The maker of a travel clothing line known for its ample number of pockets says Delta Air Lines censored and rejected one of his in-flight magazine ads that criticized the airline's baggage fees.
Scott Jordan, CEO of ScotteVest, recently ran an ad in the New York Times Travel Magazine for his 26-pocket jacket titled: The Most Stylish Way to Beat the System. Underneath, it said that the jacket helped you stay organized and "avoid extra baggage fees."
Apparently, that was not appropriate for Delta which said the full-page ad did not meet the creative standards of its Sky Magazine.
"Our discrepancy with this particular vendor was strictly based on creative standards. The submitted advertisement implied this product could help passengers avoid baggage fees, particularly for carry-on items," said Delta spokeswoman Heather Faulkner. "Delta Air Lines has no fees for any carry-on baggage, therefore this could be potentially misleading to our customers."
Faulkner said ScotteVest is welcome to advertise in Sky Magazine if it provides an ad that accurately represents the airline's policies.
Jordan notes that the ad, which features an x-ray view of a ScotteVest carrying an iPhone, iPad, passport, mints and other small items, never mentioned carry-on fees. (For the record: Spirit Airlines is the only carrier currently charging such a fee.)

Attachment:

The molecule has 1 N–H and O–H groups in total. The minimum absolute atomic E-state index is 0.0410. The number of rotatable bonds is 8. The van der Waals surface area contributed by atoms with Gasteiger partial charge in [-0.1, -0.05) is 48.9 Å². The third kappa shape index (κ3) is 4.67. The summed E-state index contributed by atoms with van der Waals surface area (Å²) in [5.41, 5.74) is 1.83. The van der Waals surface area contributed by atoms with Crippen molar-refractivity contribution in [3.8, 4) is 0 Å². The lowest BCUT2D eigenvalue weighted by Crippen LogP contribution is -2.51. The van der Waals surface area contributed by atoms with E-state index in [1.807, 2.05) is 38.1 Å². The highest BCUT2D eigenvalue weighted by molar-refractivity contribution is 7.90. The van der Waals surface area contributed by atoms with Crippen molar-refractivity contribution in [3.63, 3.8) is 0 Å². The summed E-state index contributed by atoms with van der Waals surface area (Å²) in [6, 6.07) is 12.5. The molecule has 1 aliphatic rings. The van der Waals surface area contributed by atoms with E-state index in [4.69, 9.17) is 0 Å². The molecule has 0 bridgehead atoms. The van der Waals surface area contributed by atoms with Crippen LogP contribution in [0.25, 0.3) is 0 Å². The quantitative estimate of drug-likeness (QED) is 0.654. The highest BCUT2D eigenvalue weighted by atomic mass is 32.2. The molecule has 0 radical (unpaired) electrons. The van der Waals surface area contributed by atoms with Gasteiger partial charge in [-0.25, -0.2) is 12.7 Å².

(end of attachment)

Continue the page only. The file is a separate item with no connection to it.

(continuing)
"Since Delta -- and other airlines -- limit passengers to one carry-on bag not to exceed a certain size, once you fill up that carry-on bag, you have no other choice other than to put your added stuff in another bag, which you then must check for a fee," Jordan told ABC News.
He said there is nothing inaccurate or misleading about the ad. Jordan said the airline asked his company to make several tweaks to the ad, including the lines about beating the system and avoiding extra baggage fees. He refused and has since been getting lots of free publicity thanks to a YouTube rant and several popular blogs that have detailed his rejection.
ScotteVest is trying to push the fewer-bags approach to travel. The company is currently sponsoring a travel writer's around-the-world trip without luggage.
Jordan said that Delta's rejection of his ad is just another sign of how out of touch the airlines are with an American public fed up with fees.
Last year, U.S. airlines took in more than $7.8 billion in baggage and other types of fees from passengers, according to the Department of Transportation's Bureau of Transportation Statistics. This year, fees have been growing at an even faster pace.
"What's next?" Jordan asked, "charging by the number of pockets or weight of the passenger fully dressed?"